Note: I have been going to caves a lot, mostly to meditate. In Santa Cruz California I used to go to small caves with no bats. In PR i went to Mona Island huge caves and most do not have bats - due to mining in the past. There was one were bats returned and i went into it by mistake. Immediately i turned back when i smelled the incredibly awful smell of bat urine and excrement ... like a bombshell to my nose!
Because of this and the many caves in PR with hundreds of thousands of bats (they are in the Mogotes, a limestone formation that is about 30% of the island and is mostly unpopulated - all small mountains and caves) I have heard about this cave illness documented here.
A Desperate Government
The China Govt in its desperation to bring millions out of poverty, allowed an un-monitored and uncontrolled market of wild animals to flourish to the tune on hundreds of millions and possibly billions, since there is a weakness they exploited in that culture for products that promote longevity and sexual health.
Thus by promoting all those rare species or their parts (like horns etc) they made lots of sales. With the 'placebo' effect many could believe the products did work!
Now cave explorers know of strange illnesses that can come from bats urine and feces, and then from molds on them since they are in a dark moist cave - ideal for bacterial and fungus growth.
This illness is called 'histoplasmosis' and is very similar to coronavirus. Just from here is was known to a few that animals like bats are very, very dangerous.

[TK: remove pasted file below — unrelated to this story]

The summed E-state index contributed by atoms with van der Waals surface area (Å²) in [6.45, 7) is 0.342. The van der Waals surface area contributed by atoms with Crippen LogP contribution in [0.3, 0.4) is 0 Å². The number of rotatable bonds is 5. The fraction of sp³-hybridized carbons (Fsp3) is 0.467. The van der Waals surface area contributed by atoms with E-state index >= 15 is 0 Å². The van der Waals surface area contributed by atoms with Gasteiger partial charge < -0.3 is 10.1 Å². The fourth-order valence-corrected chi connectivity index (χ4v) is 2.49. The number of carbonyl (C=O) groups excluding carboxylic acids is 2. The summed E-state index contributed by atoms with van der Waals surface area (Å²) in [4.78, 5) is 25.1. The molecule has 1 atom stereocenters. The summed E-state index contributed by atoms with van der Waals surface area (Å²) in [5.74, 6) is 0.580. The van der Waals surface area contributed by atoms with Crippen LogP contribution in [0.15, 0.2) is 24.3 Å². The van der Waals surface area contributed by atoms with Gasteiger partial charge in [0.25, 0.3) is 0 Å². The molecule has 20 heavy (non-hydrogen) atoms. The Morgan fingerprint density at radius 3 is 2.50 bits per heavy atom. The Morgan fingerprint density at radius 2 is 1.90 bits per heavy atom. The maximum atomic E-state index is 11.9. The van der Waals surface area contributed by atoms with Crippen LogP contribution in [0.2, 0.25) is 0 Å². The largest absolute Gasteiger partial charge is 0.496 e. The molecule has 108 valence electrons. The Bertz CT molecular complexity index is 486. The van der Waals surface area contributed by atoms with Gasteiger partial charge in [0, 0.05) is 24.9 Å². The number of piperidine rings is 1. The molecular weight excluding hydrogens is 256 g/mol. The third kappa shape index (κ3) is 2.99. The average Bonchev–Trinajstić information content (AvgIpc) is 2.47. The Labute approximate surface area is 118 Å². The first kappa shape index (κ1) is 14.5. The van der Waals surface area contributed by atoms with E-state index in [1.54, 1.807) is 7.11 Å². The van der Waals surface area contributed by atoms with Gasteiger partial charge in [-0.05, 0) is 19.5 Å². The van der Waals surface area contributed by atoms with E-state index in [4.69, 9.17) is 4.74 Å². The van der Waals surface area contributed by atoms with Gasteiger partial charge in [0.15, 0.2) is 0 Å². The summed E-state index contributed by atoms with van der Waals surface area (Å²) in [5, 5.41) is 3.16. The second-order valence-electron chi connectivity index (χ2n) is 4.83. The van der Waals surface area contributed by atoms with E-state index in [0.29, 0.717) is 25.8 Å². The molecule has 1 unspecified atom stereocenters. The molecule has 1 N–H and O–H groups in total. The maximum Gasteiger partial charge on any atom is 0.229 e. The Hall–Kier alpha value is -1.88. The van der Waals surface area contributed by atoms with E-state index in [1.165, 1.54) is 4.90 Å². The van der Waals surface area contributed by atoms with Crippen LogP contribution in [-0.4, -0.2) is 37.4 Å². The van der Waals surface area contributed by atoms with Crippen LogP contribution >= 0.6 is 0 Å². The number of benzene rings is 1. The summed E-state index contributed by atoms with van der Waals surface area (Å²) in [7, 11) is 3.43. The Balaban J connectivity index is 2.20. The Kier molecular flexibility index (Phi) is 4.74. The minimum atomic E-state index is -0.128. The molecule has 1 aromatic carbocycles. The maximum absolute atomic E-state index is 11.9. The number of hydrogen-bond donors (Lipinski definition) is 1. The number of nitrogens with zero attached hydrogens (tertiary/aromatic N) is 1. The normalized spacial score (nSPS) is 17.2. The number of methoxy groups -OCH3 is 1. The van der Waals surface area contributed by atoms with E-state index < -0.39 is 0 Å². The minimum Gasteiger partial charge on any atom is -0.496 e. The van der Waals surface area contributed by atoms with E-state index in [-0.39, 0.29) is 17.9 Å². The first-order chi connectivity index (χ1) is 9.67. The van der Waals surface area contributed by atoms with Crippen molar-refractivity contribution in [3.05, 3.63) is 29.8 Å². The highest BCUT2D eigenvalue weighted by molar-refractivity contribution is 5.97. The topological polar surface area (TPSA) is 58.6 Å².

Now in the Wuhan market
Now in the Wuhan market some rare animals were infected from bats or their excrement (since cages where on top of each other). The the virus that came to be known as Covid 19 mutated in the animal and developed the capacity to enter and grow in humans via the air droplets in the mucus membranes.
Then like the histoplasmosis below, many were asymptomatic and just spread the illness - into what was eventually an exponential growth.
Bat cave–associated outbreaks have occurred in Florida, Texas, and Puerto Rico.
H. capsulatum grows as a mold in nature or in culture at room temperature but converts to a small (1 to 5 micrometers in diameter) yeast cell at 37° C and during invasion of host cells. Infection follows inhalation of conidia (spores produced by the mycelial form of the fungus) in soil or dust contaminated with bird or bat droppings. Risk of infection is greatest when tree or building removal generates airborne spores (eg, at construction sites in areas habituated by birds or bats) or when exploring caves.
Risk factors for severe histoplasmosis include
Heavy, prolonged exposure
Age ≥ 55 years
Compromised T-cell–mediated immunity (eg, in those who have HIV/AIDS or an organ transplant or who are taking immunosuppressants such as corticosteroids or tumor necrosis factor inhibitors)
Initial infection occurs in the lungs and usually remains there but may spread hematogenously to other organs if it is not controlled by normal cell-mediated host defenses.
Progressive disseminated histoplasmosis is one of the defining opportunistic infections for AIDS.